On the tarmac I find a guy and tell him the situation. He already looks harried and his radio is spitting out a constant stream of orders such that it's a wonder anyone can get a word in edgewise. I don't know why I merit his attention but he springs into action. He radios in, calls a motorized cart over and we hop on board. We whiz over to the next plane, Eishin, obviously more travel savvy than I, hops off with his luggage in hand ("Save yourself!") and then the guy drives me to the baggage loading area. "GO! Find your bag!" he yells. I start scanning a thousand bags. "What color is it?" he asks. "Black!" I yell. Pointing to the nearest gold bag he screams above the din, "This one?" NO - Black! I yell back. Pointing to a bright red bag, he yells, "this one??" I point to a black bag and yell, "Like this one only different!" Note to self: black is a popular color. Yet, miraculously I find it. I grab the bag, toss it into the cart and he drives like a madman out to the plane. Amazing. 15 minutes from touchdown to boarding. I'm certain I couldn't have done it faster if I had walked from the plane, through the terminal and directly onto the connecting flight. It occurs to me that if I had approached a secure luggage area in the US, the airport would have shut down and I would have been on the nightly news as poster child for bad airport behavior. I love India.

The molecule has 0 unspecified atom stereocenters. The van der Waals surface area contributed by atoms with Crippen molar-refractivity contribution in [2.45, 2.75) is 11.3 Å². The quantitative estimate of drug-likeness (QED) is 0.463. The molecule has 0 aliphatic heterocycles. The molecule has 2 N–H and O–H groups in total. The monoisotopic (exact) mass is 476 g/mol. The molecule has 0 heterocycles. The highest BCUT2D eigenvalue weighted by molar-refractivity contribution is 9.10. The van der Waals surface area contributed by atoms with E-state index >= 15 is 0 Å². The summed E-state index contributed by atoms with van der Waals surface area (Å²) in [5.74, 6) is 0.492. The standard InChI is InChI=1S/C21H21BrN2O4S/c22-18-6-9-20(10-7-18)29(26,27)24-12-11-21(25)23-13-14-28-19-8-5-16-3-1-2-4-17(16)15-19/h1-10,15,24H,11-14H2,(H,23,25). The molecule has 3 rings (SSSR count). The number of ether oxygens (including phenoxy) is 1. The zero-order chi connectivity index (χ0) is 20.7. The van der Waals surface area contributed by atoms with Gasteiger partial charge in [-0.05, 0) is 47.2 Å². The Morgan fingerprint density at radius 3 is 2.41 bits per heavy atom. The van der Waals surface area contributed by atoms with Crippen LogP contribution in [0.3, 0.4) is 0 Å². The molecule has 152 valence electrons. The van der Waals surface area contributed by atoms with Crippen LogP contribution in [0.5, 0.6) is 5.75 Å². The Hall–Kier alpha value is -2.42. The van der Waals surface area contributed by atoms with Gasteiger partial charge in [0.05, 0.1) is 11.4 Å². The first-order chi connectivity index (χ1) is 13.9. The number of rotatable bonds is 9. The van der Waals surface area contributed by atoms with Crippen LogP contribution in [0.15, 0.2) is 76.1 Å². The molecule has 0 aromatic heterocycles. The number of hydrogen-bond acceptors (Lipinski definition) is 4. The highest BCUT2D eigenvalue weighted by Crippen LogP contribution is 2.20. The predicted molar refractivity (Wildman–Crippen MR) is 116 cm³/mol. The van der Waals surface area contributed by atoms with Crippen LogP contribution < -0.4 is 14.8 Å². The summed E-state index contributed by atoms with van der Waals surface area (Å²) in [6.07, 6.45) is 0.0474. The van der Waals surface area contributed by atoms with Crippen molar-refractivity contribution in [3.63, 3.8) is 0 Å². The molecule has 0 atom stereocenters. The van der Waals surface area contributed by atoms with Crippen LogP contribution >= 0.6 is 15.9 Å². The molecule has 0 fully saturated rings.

Back in Mumbai we spend one more day in meetings. That night we take a taxi to our hangout. In 8 days, we already have a place where we are recognized. The manager (we call him Captain) sees us, takes us to our usual table and brings us a steady stream of local curries, each better than the last. Our flights are after midnight so we take our time to enjoy the atmosphere and review a trip that both of us agree was rather unique. Maybe we'll return but the first impressions will likely be the ones that hold in our memory.